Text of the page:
Measuring glass for the opening of a cabinet door frame for glass seems simple enough and we could assume everyone knows what to do and there is really no need to review. However, this is such a critical part in ordering your panel this step warrants a careful explanation of what to measure.
Go to the back side of the front cabinet door frame. There is a grove called a rabbet running around the inner edge of the door frame. This is what the glass panel will sit in and this is what we need to measure.
Step 2. Measure full panel size
Measure the width and length of the full size that will receive the panel. This is the most important size. The panel will be made slightly smaller than this size and therefore it is critical this is as accurate a measurement as possible. This is also the size used to determine the cost of the panel.
Step 3. Measure the sight-size
The sight-size is the measurement of the opening where light passes through. This is the area of the glass panel you will be able to see from the front of the cabinet door frame. This size is important to ensure that the panel is made to show only what we want to see of the glass panel from the front.
Step 4. Measuring the depth
While not critical it doesn’t hurt to provide a measurement of the depth of the rabbet.
So when ordering a custom glass panel you will be providing the;
panel opening size both H” x W”
sight-size both H” x W”
Stand in the nave of Duke Chapel, look up at the clerestory windows. You see a kaleidoscope of glass colors. Focus and you see each window is based on a major figure of the old testament, Job, David, Moses, etc. You can’t miss the central figure in each window but you can easily miss the smaller figures that surround the central character. These figures help tell the story. At first glance these minor figures appear simple and almost cartoonish but look again, they are very expressive and distinct.
How To Make Stained Glass – in 45 seconds. Having some fun with stop motion camera. What you see is the whole process of making a stained glass panel; full size cartoon, pattern cutting, cutting glass, leading glass and soldering. The only steps left are puttying, cleaning and final installation. This window is going into a custom home for an interior transom. The circles are clear hand blown rondel surrounded by clear hand blown glass.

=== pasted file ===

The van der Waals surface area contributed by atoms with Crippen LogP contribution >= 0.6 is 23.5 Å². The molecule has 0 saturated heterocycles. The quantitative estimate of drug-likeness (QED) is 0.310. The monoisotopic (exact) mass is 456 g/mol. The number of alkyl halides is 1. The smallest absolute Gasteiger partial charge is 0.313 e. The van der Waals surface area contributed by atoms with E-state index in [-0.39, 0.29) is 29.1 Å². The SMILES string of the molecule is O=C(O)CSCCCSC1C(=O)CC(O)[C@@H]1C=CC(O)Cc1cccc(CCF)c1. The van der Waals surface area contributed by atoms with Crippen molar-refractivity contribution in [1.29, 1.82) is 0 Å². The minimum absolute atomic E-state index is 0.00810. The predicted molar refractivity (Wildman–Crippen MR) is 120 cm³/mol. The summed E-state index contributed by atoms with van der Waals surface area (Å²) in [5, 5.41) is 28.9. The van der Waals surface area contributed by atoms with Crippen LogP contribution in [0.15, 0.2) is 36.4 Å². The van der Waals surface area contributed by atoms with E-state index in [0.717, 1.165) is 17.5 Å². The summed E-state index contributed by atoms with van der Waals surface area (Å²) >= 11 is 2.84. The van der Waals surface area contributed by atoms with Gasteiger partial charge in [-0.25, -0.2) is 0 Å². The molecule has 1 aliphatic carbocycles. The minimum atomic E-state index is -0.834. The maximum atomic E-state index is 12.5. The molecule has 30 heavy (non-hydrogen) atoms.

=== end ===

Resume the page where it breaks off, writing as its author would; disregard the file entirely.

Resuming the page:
I am a leaded glass artisan and while my website is focused on custom leaded glass, specifically for the home like your front door, I also do stained glass restoration work. For the last 15 years I’ve had the privilege to be involved with Duke University at the iconic Duke Chapel. The work involves the restoration of the stained glass windows in the clearstory level windows. Currently the Chapel is closed while undergoing significant work. Part of that work involves the restoration of the seven windows in the chancellory. I am working with three other studios to complete this work by February. The two windows I am tasked with completing are the Moses window and the Samson window. We started in June with the removal of the seven windows.
The lead knife. One of the most important tools in the glaziers tool kit is the lead knife. There are different types of lead knives glaziers use, this is mine. It is an English knife, made in Sheffield, England by Petty’s Celebrated Sheffield. The handle is rosewood, the steel is high quality Sheffield steel that runs through the length of the handle.
My father started using this knife when he worked in the well known London studio of Whitefriars Glass Studio back in the mid 50’s. He loved the knife so much he purchased a dozen of the knives and brought them to New York City when he immigrated in the early 60’s. The knife I use today is one of those dozen knives.
Sheffield, England has a long history in the manufacture of steel and cutlery. It was the center of steel production in England and is where several important contributions to the steel industry were made like the invention of stainless steel. Petty’s Celebrated is an old company that was well known for its cutlery and knives.